When the Shanghai Cooperation Organization Tells a Few Truths, America Should Listen Carefully

On June 23, the Shanghai Cooperation Organization had a meeting between the Heads of the State Councils in Uzbekistan’s capital, Tashkent. Whenever this happens, there is a wave of international public opinion regarding future discussions on cooperation. This year is the 15th anniversary of the SCO establishment, which is an appropriate time to provide some reviews and prospects of the organization.

India and Pakistan will formally join the organization at the summit by signing the SCO memorandum of obligations, which is a critical step for the two countries that are becoming key members of the organization. If an organization has the tendency to expand, it must have its own kind of attractions that demonstrate good prospects.

Since the SCO’s establishment in 2001, the West has continuously poured cold water on it. The West noted many problems within the SCO, such as the differences in member states’ values, levels of development, sizes of the countries and the lack of leadership in traditional senses.

Nevertheless, the SCO made its way step-by-step amid such criticisms by the West. It did not make any shocking moves, nor did it announce to the world any surprising plans. The SCO, however, achieved many things that many extraterritorial organizations could not have done by becoming the pillar of regional security. The SCO seemed content with the reality of “innately low level of integration” between its member states, and it builds its future on this “relatively poor foundation.”

What exactly is the SCO anyway? If we compare the SCO with alliances of the West, the SCO will be difficult to understand. In the West, some people refer to the SCO as the “Eastern NATO,” which is fundamentally ridiculous. It is not the EU, not ASEAN; it is not an “alliance,” but a “cooperation organization.” The cooperation began by tackling counter-terrorism, dealing with Central Asia’s “Three Evils,” gradually forming the drive for security and economic growth, and it is gradually expanding to culture and other fields. The progress is not minimal, growing from six members to 18 to date. In addition, India and Pakistan will now become full members, demonstrating the bright future of cooperation between the member states.

Asia has a certain centripetal force, and this kind of centripetal force is to be gradually expanded; but it is different than the “sign-up” during the Cold War, in that the SCO constructs a brand-new regional organization.

Countries that are geographically close face similar challenges, and the SCO will arrange the schedule for cooperation based on the urgency of the different needs of member states. It works both prolifically and selectively, and it seeks to benefit all member states without them having to pay for it.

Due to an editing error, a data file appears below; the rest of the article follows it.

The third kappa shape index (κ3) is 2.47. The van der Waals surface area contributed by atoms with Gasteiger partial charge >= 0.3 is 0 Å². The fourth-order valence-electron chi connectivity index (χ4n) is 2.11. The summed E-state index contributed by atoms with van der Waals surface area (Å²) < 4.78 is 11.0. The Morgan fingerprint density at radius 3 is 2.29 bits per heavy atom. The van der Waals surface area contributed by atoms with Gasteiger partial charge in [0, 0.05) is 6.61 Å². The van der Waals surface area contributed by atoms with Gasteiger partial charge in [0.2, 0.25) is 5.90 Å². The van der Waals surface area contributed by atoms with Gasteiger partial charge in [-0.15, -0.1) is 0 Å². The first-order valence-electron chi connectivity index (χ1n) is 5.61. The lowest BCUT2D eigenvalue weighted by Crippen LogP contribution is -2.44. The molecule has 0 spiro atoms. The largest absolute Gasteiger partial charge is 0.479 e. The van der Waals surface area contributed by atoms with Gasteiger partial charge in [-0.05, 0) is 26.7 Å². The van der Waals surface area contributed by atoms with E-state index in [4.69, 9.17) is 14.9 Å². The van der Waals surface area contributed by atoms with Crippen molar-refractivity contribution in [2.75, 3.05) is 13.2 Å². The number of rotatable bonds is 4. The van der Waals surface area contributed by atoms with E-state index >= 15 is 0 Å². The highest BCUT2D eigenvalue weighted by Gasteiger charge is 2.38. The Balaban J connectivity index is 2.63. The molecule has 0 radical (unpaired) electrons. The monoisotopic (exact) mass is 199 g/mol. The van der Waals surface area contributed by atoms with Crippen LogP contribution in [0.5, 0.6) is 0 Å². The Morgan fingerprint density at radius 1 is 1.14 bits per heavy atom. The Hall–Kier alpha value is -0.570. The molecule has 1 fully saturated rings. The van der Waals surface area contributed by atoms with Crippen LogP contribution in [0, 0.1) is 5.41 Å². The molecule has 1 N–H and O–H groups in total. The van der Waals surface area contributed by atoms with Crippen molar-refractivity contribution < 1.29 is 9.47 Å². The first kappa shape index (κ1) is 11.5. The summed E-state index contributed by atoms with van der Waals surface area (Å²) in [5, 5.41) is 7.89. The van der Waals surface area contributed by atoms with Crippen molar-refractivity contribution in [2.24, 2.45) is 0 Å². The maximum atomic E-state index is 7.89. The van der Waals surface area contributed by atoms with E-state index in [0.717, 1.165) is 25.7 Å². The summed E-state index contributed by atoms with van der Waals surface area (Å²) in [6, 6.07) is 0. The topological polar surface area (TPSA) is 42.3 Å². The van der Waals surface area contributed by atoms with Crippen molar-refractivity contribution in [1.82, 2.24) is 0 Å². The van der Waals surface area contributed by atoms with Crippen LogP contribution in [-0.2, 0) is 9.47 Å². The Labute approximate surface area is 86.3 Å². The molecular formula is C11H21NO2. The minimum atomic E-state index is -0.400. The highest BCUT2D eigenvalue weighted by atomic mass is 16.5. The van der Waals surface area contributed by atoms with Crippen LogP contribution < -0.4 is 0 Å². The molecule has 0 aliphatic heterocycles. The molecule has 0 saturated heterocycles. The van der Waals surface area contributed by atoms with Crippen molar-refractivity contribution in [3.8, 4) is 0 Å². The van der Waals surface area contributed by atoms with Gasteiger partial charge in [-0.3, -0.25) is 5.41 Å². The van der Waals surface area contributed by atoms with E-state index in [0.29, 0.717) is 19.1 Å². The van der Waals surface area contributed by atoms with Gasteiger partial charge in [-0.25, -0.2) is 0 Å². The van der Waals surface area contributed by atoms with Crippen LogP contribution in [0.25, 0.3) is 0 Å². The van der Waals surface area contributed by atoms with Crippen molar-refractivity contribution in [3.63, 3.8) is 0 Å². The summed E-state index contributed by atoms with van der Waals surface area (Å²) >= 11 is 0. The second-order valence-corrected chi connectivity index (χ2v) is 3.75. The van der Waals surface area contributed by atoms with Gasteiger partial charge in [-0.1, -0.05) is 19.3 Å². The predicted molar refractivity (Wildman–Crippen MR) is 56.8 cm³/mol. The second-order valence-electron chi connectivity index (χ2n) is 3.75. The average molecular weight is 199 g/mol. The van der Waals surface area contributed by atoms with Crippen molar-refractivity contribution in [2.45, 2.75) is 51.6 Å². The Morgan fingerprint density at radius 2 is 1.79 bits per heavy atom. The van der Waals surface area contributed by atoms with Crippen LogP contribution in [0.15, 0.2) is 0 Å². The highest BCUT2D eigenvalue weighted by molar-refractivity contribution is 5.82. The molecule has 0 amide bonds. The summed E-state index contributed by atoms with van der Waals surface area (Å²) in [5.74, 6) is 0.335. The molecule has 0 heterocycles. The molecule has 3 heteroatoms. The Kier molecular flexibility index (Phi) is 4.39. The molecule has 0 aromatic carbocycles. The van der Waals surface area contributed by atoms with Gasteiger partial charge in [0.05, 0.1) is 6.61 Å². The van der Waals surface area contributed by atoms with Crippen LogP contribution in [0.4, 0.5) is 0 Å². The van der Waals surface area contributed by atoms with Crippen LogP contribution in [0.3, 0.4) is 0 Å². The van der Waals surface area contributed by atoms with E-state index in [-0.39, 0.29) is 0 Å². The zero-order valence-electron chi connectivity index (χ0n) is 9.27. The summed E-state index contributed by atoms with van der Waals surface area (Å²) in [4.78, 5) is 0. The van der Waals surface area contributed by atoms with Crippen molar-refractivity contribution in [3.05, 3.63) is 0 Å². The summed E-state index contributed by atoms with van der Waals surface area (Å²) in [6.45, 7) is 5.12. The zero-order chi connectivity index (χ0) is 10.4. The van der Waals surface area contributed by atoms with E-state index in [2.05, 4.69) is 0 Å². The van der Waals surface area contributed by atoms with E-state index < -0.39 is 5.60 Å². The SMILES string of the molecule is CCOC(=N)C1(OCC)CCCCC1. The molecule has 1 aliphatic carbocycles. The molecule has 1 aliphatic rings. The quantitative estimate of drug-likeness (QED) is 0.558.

International organizations during the Cold War had many external strategic adversaries, but the SCO does not, nor does it intend to go in that direction. Otherwise, India and Pakistan’s participation in the Cooperation and their signing of the memorandum of obligations cannot be explained. Once India has joined, the SCO should no longer be called the “Eastern NATO.” Conversely, if any external forces view the SCO as a threatening enemy, their views are hopelessly limited by the tensions of the Cold War. In fact, one of the reasons that the West, especially the United States, is suspicious of the SCO becoming an external pressure group is that they know the sanctions against China and Russia are way too harsh; therefore, they are concerned about China and Russia coming up with a geopolitical confrontation organization “as it should happen.”

But the United States and Europe may see a new vitality in the 21st century from such kind of geopolitical cooperation. The SCO advocates the “Shanghai Spirit” that is not rash. Rather, its benevolent attitude, developing as life does, should gradually cause doubts to cease. Perhaps geopolitical organizations in the world should have been like this all the time.

During the SCO’s 15 years of establishment, extremism in Central Asia experienced obvious decline and annihilation. Neighboring countries did not experience any discomfort because of the emergence of this organization, thus prompting more countries to join. The United States and other Western countries criticized it out of narrow-mindedness, but the SCO did not respond to the criticisms, which prevented the formation of any serious waves of conflicts.

For such an organization, the United States and other external forces should provide full respect. If the SCO makes a sound, such as saying a few true words about the South China Sea, that will represent the irrefutable attitude of the non-Western world. If Washington decides to listen with a hostile attitude, it will only find itself in an unpleasant position.

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